Del Olaleye: Houston, you are the favorite. How does it feel?

The Astros did it. Can they do it again? Can the Rockets? Ronald Martinez/Getty Images

We’re in new territory as a city. The Astros are world champions and the favorites to repeat. The best team in basketball calls Houston home. There is a legit shot that Houston is the home to two major sports champions by the time June ends. Houston isn’t used to being the hunted. How does it feel to have the target on your back in two sports? I moved to Houston almost 16 years ago and the prevailing sentiment regarding the sports scene since I’ve been here is that for every step forward, they’ll be three steps back. Houston, always waiting for the other shoe to drop.

The last time the Astros played a meaningful game in Houston they won an epic Game 5 in the World Series. Traveling back to Los Angeles up 3-2 with Justin Verlander ready for game 6 probably felt pretty good. Game 6 didn’t go as planned. The Dodgers beat Verlander and forced a game 7. Did you think game 7 had disaster written all over it? We all know what happened in game 7. The Astros broke a long string of worst possible outcomes for Houston sports. A World Series title hasn’t destroyed the Houston jinx as this shot will confirm (look away Coog fans, look away) but it let the city know that one team could get it done when it mattered most.

April is a few days away and it brings with it the first full month of baseball and the start of the NBA playoffs. Has the Astros title run changed your perspective? Do you expect the Astros and Rockets to win it all or do you believe a Damian Lillard three is around the next corner? I wouldn’t blame you if you were still apprehensive. Disappointment is in your DNA. Hopefully the Astros rewrote the code. For every Lillard or Michigan buzzer beater there is a Marwin Gonzalez home run in the top of the 9th. An Alex Bregman home run in Fenway. The Astros provided moment after moment in the playoffs to show you that they weren’t like every other Houston team that let you down.

The Rockets are next up to try to wash away the failures of past seasons. We’re less than a year removed from that Game 6 against San Antonio. Everything has gone Daryl Morey’s way since. Acquiring Chris Paul, P.J. Tucker and Luc Mbah a Moute along with growth from James Harden has helped make this team the best in basketball. James Harden is the unquestioned MVP. The season up to this point has been a perfect Houston season. The Rockets weren’t the favorites or the most talked about. The entire season has been about surpassing expectations and shutting up doubters. Houston as a city is comfortable in that spot. Doing the hunting is easy. When the playoffs begin with the Rockets as the No. 1 overall seed, Houston will find itself in an uncomfortable role. NBA history says this Rockets regular season should end with a Finals appearance at the minimum. A recent article suggested that this Rockets team is the best team ever. Does that get you excited or did you just get a sinking feeling in your stomach? If you’ve got trust issues I understand. Harden and Paul’s playoff past could have anyone’s knees wobbling.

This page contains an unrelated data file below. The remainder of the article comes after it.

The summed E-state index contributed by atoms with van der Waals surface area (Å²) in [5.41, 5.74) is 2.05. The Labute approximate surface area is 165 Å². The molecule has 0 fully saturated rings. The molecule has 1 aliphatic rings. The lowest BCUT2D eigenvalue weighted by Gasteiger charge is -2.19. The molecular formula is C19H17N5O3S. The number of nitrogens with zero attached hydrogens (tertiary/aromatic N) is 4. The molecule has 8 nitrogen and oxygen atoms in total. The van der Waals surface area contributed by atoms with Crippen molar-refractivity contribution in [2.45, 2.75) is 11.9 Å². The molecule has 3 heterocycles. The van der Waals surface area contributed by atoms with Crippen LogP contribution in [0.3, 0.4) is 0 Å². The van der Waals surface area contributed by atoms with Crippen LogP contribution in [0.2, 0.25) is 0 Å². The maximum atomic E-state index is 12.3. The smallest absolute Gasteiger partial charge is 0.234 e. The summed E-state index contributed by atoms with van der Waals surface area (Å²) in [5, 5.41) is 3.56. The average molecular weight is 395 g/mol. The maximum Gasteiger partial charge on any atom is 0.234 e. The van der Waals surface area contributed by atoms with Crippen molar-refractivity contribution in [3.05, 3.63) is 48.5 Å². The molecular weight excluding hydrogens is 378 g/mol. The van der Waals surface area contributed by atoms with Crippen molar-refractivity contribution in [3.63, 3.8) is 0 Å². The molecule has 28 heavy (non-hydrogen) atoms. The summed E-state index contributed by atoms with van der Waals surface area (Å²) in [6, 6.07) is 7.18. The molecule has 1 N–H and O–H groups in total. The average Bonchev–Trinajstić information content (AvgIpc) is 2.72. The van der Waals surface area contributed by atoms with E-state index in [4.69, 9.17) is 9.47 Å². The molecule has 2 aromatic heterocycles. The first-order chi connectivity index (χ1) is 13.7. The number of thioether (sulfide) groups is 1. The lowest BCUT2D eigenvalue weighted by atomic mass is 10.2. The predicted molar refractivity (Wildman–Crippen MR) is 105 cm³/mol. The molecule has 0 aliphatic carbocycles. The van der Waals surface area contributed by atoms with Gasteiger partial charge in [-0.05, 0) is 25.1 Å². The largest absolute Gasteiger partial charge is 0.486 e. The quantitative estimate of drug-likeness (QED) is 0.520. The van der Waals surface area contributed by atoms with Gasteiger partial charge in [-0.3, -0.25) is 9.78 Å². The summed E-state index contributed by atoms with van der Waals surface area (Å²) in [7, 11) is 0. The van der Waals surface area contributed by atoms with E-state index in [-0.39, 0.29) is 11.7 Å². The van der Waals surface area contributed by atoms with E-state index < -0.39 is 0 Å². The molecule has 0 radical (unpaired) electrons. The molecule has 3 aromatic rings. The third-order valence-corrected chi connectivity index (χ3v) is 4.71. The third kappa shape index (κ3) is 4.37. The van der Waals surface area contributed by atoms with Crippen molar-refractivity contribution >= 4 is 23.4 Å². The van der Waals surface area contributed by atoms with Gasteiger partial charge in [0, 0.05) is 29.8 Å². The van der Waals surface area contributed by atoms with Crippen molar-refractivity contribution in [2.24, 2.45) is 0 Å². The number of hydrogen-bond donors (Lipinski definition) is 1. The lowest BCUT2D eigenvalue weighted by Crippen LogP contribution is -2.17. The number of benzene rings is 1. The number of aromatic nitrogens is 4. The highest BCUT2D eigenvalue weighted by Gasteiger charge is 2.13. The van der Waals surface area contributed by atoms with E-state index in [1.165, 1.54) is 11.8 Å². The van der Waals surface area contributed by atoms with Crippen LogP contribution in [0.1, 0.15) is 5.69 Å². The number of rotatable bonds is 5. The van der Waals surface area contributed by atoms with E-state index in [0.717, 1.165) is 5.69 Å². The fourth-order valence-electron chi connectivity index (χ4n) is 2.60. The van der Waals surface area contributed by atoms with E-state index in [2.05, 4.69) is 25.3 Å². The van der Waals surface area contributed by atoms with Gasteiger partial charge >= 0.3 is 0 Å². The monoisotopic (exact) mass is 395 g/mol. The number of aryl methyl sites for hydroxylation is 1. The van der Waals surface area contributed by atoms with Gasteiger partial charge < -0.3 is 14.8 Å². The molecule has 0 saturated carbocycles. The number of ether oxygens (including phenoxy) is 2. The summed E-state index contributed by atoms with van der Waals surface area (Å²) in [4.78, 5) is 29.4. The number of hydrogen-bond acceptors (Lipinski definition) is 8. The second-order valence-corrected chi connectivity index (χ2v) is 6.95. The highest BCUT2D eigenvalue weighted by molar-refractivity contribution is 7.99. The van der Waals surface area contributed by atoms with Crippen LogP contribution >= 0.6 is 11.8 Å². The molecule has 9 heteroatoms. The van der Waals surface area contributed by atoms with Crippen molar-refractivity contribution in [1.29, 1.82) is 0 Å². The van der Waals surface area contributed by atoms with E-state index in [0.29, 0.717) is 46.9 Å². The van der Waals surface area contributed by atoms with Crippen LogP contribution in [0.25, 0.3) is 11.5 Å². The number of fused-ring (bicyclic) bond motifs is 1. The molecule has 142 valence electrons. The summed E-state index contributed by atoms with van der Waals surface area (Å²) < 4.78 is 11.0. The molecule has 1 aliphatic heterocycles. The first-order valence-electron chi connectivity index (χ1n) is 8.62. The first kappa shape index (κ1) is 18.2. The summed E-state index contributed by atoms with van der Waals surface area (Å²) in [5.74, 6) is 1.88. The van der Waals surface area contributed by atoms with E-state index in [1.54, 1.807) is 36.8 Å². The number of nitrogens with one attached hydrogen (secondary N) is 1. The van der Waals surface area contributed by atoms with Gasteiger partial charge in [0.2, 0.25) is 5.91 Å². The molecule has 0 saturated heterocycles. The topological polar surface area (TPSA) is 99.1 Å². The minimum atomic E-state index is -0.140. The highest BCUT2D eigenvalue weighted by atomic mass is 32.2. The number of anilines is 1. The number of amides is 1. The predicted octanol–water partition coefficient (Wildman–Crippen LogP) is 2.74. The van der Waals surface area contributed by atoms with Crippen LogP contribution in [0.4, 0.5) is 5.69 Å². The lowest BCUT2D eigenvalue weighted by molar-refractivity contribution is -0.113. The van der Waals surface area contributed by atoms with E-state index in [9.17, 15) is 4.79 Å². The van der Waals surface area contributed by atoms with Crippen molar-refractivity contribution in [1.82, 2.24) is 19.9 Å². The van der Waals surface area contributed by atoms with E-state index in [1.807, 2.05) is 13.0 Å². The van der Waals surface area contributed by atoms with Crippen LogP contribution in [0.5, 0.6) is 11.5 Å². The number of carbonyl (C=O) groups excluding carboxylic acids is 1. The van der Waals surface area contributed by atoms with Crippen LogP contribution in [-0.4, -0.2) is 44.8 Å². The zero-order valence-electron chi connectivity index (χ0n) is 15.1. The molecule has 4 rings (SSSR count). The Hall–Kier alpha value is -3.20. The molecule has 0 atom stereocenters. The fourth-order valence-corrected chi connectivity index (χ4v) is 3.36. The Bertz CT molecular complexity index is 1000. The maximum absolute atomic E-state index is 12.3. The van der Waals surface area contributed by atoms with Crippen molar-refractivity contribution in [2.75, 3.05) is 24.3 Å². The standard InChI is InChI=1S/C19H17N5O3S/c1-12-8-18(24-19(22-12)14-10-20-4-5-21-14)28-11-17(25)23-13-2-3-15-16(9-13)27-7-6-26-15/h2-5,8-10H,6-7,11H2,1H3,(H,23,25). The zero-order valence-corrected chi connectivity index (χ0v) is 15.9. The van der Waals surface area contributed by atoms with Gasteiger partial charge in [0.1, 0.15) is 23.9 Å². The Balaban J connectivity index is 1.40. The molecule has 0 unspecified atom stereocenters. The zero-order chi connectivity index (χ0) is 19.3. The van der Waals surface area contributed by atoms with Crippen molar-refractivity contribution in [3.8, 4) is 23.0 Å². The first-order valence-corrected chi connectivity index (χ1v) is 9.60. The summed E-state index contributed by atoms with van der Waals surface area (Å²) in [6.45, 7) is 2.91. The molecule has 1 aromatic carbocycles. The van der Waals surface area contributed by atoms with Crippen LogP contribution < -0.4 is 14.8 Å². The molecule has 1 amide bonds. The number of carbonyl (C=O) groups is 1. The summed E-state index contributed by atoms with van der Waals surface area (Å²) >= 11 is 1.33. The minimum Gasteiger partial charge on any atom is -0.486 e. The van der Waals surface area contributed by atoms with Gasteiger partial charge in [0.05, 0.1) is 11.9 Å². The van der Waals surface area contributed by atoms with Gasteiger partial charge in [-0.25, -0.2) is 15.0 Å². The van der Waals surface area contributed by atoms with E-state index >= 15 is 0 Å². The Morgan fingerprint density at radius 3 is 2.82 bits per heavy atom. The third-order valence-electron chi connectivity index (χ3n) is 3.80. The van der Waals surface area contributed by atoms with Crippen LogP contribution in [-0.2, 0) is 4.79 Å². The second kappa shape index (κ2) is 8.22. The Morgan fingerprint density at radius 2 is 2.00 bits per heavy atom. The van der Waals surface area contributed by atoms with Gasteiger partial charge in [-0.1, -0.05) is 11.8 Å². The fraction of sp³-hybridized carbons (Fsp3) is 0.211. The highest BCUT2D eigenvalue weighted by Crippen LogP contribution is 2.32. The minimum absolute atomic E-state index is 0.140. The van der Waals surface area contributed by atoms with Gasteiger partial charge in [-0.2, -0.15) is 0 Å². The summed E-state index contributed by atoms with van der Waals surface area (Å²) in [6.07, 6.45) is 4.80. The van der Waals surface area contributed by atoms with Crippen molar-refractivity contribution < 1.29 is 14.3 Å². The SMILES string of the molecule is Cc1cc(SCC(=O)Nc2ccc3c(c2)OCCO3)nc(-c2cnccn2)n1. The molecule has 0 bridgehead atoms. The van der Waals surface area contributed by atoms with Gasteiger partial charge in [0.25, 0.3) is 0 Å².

I was told to never count on anything good happening to a Houston sports team until the final out was recorded or until the clock struck zero. The city is always on the verge of having something good taken away because of a last-second shot or 9th inning HR. There are expectations for the Astros and Rockets. Win the whole damn thing-type expectations. You might be excited about that or there might be a little knot in your stomach just thinking about it.

If you’re a little shook at the prospect of being the favorite it really isn’t your fault. You’ve been conditioned that way and you’re not the only one.

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Correa knows it's time for his payday. Composite image by Jack Brame.

The Rangers made a big splash over the weekend when they agreed to terms on a 7-year $175 million contract with infielder Marcus Semien. Apparently, that was just the tip of the iceberg. According to multiple reports, the Rangers have also added arguably the most coveted player in free agency, Corey Seager. Seager and the Rangers have agreed to a massive 10-year $325 million contract.

Before the Seager news broke, many were starting to wonder if teams would be willing to hand out 10-year deals for over 300 million dollars with the lockout just around the corner. Now we have our answer, and Carlos Correa has to be a very happy man to see how the market is shifting. The Rangers not only added two incredible players, but they also made it pretty much a certainty that Correa will either leave Houston, or the Astros will have to sign him to a long-term $300 million deal, which is not likely based on their stance on multi-year big money contracts.

The Rangers aren't the only team in the AL West making blockbuster moves. The Mariners agreed to terms with 2021 AL Cy Young Award winner Robbie Ray on Monday. Ray and Seattle agreed to a 5-year, $115 million contract.

The Angels joined in on the action a couple of weeks ago when they signed Noah Syndergard to a 1-year 21 million dollar deal.

Clearly, the AL West is on notice that they're going to have to make big changes if they want to compete with the Houston Astros who have dominated the AL recently with 5 straight ALCS appearances and 3 trips to the World Series. With Correa likely out the door in Houston, these teams might believe this is a perfect time to make a run at the division and finally knock off the Astros. Only time will tell if these deals will work, and the Astros look to have a terrific team this season whether Correa returns or not.

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